Iniesta’s goal delivers World Cup, sends Spain into a frenzy
JOHANNESBURG — Exhaustion etched on their faces, fatigued bodies ready to betray them, the players knew just one goal would be enough to win the elusive World Cup for their nation.
As the clock ticked toward penalty kicks, the shivering crowd at Soccer City Stadium grew anxious.
Spain or the Netherlands would win its first championship, if only someone could find the net.
Andres Iniesta did, and Spain rules the soccer world at long, long last.
“We have all done an incredible job,” he said Sunday, shortly after the 1-0 extra-time victory. “I don’t think we even realize what we have done.”
They beat the Netherlands to go one better than the European title España won in 2008.
La Furia Roja won their last four games by a score of 1-0 — a tight margin that characterized the monthlong tournament. The World Cup featured a record 31 one-goal decisions out of 64 matches
(West Germany) or 1978 (Argentina).
The goal in the 116th minute came off a turnover by the Dutch defense that Fabregas controlled just outside the penalty area. Iniesta stayed on the right and sneaked in to grab the pass and put his shot to the far post. And with that, Iniesta tore off his jersey and raced to the corner where he was mobbed by his teammates.
Holland now has more victories in Cup games without a title than any nation: 19. Spain held that dubious record with 24.
“This one is hard to accept,’’ said Dutch captain Giovanni van Bronckhorst, playing his last game. “We held them down for so long, but we couldn’t get one ourselves. Some close chances.’’
The Netherlands played a tough, physical style that forced Spain out of its traditonal free-flowing game.
“They made it very difficult for us to play comfortably,” Spanish coach Vicente Del Bosque said. “It was a very intense match.”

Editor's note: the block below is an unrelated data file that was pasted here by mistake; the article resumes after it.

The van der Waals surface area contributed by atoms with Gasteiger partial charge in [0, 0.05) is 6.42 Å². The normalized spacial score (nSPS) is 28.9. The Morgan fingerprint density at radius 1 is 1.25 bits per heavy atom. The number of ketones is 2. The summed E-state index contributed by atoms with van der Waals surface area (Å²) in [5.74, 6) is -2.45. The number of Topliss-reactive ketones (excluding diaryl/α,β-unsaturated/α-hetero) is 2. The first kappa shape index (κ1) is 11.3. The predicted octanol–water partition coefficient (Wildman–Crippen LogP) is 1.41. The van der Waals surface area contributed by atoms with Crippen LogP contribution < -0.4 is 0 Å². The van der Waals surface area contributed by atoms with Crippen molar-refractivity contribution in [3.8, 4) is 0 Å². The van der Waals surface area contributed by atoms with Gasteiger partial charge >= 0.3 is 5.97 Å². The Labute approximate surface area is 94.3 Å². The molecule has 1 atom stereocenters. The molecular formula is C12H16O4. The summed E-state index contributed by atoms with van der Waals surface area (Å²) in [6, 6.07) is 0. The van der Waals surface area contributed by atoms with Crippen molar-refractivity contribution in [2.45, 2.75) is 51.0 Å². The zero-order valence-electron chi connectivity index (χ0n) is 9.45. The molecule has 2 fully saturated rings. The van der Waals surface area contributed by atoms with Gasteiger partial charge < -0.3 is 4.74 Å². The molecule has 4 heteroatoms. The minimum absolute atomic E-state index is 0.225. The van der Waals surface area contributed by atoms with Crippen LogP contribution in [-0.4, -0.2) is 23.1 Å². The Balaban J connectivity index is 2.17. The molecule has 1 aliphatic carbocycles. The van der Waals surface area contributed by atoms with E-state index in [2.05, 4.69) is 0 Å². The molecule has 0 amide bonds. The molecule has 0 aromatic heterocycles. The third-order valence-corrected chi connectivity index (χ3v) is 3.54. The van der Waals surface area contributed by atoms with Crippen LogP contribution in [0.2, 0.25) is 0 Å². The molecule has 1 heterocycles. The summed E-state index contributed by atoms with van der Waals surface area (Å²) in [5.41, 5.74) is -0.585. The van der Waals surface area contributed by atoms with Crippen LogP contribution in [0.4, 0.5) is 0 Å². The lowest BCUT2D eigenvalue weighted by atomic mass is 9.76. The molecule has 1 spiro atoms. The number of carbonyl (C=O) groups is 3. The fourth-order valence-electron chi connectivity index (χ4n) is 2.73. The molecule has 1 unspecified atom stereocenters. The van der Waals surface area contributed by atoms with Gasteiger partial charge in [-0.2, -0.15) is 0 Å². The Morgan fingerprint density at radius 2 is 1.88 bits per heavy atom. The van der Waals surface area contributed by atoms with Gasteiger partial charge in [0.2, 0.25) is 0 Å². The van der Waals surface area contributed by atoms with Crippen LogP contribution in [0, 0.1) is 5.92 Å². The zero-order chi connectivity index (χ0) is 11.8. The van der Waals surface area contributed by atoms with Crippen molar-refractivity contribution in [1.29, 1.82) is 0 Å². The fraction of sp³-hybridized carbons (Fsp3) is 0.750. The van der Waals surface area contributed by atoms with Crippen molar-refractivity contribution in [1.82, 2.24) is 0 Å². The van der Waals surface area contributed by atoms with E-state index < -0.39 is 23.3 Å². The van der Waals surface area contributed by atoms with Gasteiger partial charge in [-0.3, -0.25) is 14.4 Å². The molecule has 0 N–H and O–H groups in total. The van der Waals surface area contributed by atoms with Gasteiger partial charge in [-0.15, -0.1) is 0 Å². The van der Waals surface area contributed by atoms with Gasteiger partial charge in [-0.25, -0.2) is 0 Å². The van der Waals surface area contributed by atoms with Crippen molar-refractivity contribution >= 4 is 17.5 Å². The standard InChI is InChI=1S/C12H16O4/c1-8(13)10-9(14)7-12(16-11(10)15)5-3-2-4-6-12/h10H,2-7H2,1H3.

Yet the most dangerous player was Dutch forward Arjen Robben. He had a rare breakaway in the 62nd minute after a brilliant through pass from Wesley Sneijder. He had the ball on his preferred left foot, but a charging Spanish goalkeeper Iker Casillas barely got his right leg on the shot to deflect it wide of the gaping net.
Then it was Stekelenburg’s turn, holding his ground after a misplay in front of the net gave the ever-potent David Villa an open shot.
Robben again looked as though he might get it with a burst of speed past the defense, but Casillas, the team captain who was voted the Cup’s top keeper, sprinted from his net and smothered the ball before Robben could take a shot.
“You felt that the team that would score first would win,” Dutch coach Bert Van Marwijk said. “We had two great chances through Arjen. We made a real game out of it.” — four more than the previous high set in 2002, according to STATS LLC.
This final was a physical test of attrition that sometimes turned dirty — a record 14 yellow cards were handed out and the Dutch finished with 10 men. In the end, it was Iniesta breaking free in the penalty area, taking a pass from Cesc Fabregas and putting a rightfooted shot from 8 yards just past the outstretched arms of goalkeeper Maarten Stekelenburg with about seven minutes left to play.
“When I struck it, it just had to go in,” Iniesta said.
For the Dutch and their legions of orange-clad fans wearing everything from jerseys to jumpsuits to clown gear to pajamas, it was yet another disappointment.
Even with their first World Cup title tantalizingly within reach, they failed in the final for the third time. This one might have been the most bitter because the Netherlands was unbeaten not only in this tournament, but in qualifying for the first World Cup staged in South Africa. And the Oranje weren’t playing a team on enemy turf, as in 1974
At top: Spain’s Andres Iniesta, right, scores a goal past Netherlands goalkeeper Maarten Stekelenburg during the 116th minute of the World Cup final at Soccer City in Johannesburg. The game was scoreless deep into extra time and Iniesta’s goal was the only one of the match. Above: Spanish fans celebrate Iniesta’s goal as they watch a live broadcast in Madrid of the final against the Netherlands, Spain’s first World Cup victory.
Spain goalkeeper Iker Casillas holds up the World Cup trophy after defeating the Netherlands on Sunday. Spain won 1-0 thanks in part to Casillas’ stringent goalkeeping.
Card-filled: Referee Howard Webb shows the red card to Netherlands’ John Heitinga (3) during a game with 14 yellow cards.
Local flavor: Dutch fans and siblings Ryan, Vanessa and Ashley Colpaart nervously watch the action at Fado Irish Pub in Austin.